Ari Daniel Shapiro produces the Ocean Gazing podcast for COSEE NOW.
Born in the South Euclidean burbs of Cleveland, Ohio, independent producer Ari Daniel Shapiro gravitated toward science and the natural world at an early age. He was brewed in a brine of educators: His grandmother taught nursery school and filled her life with children, his dad is an elementary school teacher, and his mom creatively integrates technology and media into higher education. Shapiro’s AP biology teacher in high school set his science interests aflame, and so he studied biology as an undergrad at Boston College.
Shapiro’s first academic encounter with whales came after his junior year as a summer student fellow at the Woods Hole Oceanographic Institution (WHOI). He helped out on a project involving killer whale calling behavior, and he was hooked on marine mammals. He got a master’s degree at the University of St. Andrews in Scotland by training grey seals pups. And he got a Ph.D. from MIT and WHOI, with his advisor Peter Tyack, by traveling north of the Arctic Circle in Norway to explore killer whale communication and behavior.
In between those degrees, Shapiro did a program called AVODAH: The Jewish Service Corps, and worked as a legal advocate in New York City for people on welfare and that were precariously housed. Social and environmental justice had always been important to him, but this time in New York really made him want to do more in the world.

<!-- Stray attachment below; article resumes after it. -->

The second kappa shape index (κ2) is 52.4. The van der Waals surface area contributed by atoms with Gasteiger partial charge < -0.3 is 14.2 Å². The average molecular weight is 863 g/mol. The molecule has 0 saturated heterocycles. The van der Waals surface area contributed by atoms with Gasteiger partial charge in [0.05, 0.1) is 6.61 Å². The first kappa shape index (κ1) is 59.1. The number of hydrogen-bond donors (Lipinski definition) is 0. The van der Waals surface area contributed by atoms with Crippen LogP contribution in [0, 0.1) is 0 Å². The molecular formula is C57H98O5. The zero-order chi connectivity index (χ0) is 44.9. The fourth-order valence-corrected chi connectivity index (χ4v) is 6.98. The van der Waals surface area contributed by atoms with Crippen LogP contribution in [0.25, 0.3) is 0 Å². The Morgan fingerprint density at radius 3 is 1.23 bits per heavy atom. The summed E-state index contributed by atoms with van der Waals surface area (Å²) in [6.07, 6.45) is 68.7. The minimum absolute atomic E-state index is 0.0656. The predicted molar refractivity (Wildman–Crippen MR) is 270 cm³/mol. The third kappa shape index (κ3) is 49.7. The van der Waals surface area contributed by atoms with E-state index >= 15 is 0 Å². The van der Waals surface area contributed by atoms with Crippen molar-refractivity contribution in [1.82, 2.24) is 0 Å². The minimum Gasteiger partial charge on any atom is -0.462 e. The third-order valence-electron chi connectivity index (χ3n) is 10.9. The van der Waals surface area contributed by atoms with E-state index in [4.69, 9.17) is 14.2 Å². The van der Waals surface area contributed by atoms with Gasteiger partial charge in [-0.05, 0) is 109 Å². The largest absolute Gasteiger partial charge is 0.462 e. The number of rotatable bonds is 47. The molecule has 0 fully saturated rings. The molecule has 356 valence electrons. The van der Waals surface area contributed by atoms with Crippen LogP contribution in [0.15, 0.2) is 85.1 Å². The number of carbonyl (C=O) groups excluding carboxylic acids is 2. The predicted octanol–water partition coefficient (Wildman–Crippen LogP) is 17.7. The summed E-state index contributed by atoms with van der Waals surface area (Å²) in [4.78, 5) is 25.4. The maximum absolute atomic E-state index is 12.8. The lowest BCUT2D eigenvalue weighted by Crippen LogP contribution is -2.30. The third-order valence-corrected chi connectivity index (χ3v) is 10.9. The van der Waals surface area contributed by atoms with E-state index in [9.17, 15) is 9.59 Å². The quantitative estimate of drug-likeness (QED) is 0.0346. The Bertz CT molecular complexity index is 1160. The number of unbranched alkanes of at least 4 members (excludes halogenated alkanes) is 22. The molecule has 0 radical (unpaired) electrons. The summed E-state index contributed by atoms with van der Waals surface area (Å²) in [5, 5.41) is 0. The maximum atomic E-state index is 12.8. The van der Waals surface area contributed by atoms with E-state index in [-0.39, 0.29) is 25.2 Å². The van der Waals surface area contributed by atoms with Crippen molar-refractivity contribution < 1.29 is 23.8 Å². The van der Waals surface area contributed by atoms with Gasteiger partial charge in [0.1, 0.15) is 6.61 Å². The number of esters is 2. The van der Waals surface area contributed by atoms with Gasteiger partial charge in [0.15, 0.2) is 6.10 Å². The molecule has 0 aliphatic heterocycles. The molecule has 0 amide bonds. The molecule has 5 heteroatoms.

After earning his Ph.D., Shapiro turned to the land of radio and multimedia to tell stories about science. He knew the audio software from his work with whales, except now he actually understood what his subjects were saying. These days, Shapiro produces pieces about science for public radio programs that air nationally, for academic and research institutions, and for nonprofit organization (see his website). He’s jazzed about using storytelling to encourage science literacy across all ages. His pieces have appeared on NPR, Radio Lab and The World.
Shapiro lives in Somerville, Mass. in an apartment historically housing some of his dearest friends and family.